This paper analyzes two questions: why there are more North Korean women defectors than men in China; and what gender-specific human security issues need to be raised from a feminist perspective. Argued in the paper are: First, The feminization of North Korean migration pattern is pushed by North Korea’s own internal situations (economic hardship, gender inequality in employment and women’s traditional gender roles as nurturer) and pulled by external factors (China’s growing sex / entertainment industry and the shortage of brides). Second, North Korean women defectors or forced repatriates experience gender-specific problems such as sex-trafficking, abusive marriage, or other types of sexual exploitation. And third, policies or programs on North Korean migrants need to pay specific attention to protecting women’s human security. The “Three P strategy” of the UN Office on Drugs and Crime suggests various tools to prevent and combat human trafficking and to protect victims. Both the Chinese and South Korean governments need to adopt these Three Ps strategies to protect North Korean women defectors. In adopting this strategy, China needs to approach North Korean women defectors’ problems as issues of sexual violence against women and gender discrimination, not as illegal economic migration issues. South Korean government needs to take positive, interventionist policies by separating women defectors’ gender-specific human security issues from the larger, North Korean defectors’ human rights issues.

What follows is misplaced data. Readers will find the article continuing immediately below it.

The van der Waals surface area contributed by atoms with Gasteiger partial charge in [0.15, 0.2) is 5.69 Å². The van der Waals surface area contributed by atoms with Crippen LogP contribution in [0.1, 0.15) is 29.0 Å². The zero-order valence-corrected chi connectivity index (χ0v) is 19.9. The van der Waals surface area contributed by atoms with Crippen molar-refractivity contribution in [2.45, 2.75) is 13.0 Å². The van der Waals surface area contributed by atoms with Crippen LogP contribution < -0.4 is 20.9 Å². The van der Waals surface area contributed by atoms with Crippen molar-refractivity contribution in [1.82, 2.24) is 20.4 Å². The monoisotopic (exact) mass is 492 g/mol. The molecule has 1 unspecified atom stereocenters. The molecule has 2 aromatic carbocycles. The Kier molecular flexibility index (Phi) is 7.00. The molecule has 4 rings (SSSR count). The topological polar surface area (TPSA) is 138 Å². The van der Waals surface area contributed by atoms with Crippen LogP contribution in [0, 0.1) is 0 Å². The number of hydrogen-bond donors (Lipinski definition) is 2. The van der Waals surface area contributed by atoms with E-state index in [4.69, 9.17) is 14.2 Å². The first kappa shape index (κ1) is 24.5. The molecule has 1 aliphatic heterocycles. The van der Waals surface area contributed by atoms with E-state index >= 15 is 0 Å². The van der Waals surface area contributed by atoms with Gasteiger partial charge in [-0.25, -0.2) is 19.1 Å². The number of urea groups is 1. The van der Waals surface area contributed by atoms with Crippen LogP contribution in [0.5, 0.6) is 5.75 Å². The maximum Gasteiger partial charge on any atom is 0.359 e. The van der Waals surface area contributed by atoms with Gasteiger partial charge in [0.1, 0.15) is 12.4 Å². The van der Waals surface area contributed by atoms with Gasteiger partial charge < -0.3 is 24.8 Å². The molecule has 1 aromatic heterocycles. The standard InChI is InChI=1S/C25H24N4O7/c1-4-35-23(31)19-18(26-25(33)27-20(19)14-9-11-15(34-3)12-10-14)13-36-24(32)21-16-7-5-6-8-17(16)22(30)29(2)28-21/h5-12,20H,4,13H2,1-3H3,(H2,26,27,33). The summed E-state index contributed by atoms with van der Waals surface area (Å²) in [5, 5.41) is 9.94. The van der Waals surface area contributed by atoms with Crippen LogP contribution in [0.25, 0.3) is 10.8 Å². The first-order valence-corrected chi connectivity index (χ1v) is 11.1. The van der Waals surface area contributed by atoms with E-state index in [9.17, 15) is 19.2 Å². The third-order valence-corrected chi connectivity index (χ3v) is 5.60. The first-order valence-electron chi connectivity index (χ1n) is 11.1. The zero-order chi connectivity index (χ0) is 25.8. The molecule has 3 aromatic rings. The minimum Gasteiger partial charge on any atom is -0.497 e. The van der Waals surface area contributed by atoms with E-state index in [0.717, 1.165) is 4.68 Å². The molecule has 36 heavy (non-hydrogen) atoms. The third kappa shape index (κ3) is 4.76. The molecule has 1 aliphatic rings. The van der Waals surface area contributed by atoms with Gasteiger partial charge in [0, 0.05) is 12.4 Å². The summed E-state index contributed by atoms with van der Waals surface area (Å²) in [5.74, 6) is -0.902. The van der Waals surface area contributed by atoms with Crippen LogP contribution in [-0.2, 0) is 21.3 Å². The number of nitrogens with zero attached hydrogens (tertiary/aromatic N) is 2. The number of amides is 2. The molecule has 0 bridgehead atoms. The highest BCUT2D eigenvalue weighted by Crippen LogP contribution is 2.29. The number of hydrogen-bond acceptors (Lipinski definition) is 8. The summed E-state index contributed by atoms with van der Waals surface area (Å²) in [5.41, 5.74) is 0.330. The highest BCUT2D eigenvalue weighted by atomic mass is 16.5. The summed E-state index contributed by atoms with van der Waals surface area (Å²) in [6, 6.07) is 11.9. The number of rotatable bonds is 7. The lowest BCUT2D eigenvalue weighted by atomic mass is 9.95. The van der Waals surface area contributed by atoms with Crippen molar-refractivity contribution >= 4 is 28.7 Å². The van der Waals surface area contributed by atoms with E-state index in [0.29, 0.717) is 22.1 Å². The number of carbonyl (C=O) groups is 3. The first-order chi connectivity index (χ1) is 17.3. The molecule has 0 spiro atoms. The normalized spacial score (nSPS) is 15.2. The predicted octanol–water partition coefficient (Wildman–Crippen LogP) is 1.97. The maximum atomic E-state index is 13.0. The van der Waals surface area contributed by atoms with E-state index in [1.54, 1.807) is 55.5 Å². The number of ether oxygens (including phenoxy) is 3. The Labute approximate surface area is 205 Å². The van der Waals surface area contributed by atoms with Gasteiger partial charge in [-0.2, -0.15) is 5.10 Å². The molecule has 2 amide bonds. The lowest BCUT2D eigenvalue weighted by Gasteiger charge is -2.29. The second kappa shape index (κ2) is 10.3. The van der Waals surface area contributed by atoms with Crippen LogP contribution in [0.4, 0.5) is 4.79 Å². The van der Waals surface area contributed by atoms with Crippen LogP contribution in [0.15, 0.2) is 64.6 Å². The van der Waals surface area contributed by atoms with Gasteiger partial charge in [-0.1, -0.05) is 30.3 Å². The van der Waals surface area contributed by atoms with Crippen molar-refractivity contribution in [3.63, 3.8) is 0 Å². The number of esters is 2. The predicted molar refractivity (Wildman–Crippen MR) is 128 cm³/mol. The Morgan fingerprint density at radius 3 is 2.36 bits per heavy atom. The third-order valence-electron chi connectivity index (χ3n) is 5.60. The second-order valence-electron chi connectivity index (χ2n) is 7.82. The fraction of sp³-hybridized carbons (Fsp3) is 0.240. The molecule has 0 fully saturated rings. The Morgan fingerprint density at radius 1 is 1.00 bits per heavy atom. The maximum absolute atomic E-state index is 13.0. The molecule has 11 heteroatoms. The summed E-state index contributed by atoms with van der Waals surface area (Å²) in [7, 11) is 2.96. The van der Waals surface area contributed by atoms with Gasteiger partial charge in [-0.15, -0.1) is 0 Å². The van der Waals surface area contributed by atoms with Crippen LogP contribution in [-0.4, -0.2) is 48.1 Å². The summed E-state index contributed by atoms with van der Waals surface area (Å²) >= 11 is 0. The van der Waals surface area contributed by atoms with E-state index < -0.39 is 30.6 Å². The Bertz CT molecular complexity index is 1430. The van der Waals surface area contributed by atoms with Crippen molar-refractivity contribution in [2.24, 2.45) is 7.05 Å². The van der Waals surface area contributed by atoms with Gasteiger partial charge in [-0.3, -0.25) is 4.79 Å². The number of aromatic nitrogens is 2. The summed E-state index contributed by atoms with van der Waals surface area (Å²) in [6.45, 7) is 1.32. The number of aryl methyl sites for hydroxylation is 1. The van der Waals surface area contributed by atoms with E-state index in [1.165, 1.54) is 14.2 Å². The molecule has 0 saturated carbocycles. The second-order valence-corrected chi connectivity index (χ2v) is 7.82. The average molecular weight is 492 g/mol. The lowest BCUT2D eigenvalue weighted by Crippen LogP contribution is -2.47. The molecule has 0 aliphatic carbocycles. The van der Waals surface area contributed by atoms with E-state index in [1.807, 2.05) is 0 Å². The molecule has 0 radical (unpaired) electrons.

Ⅱ. Characteristics of North Korean Migration into China: Migration Patterns
Ⅲ. Feminization of North Korean Migration: Causes and Patterns
Ⅳ. Sexual Exploitations and Human Security Concerns
Ⅴ. Summary and Policy Suggestions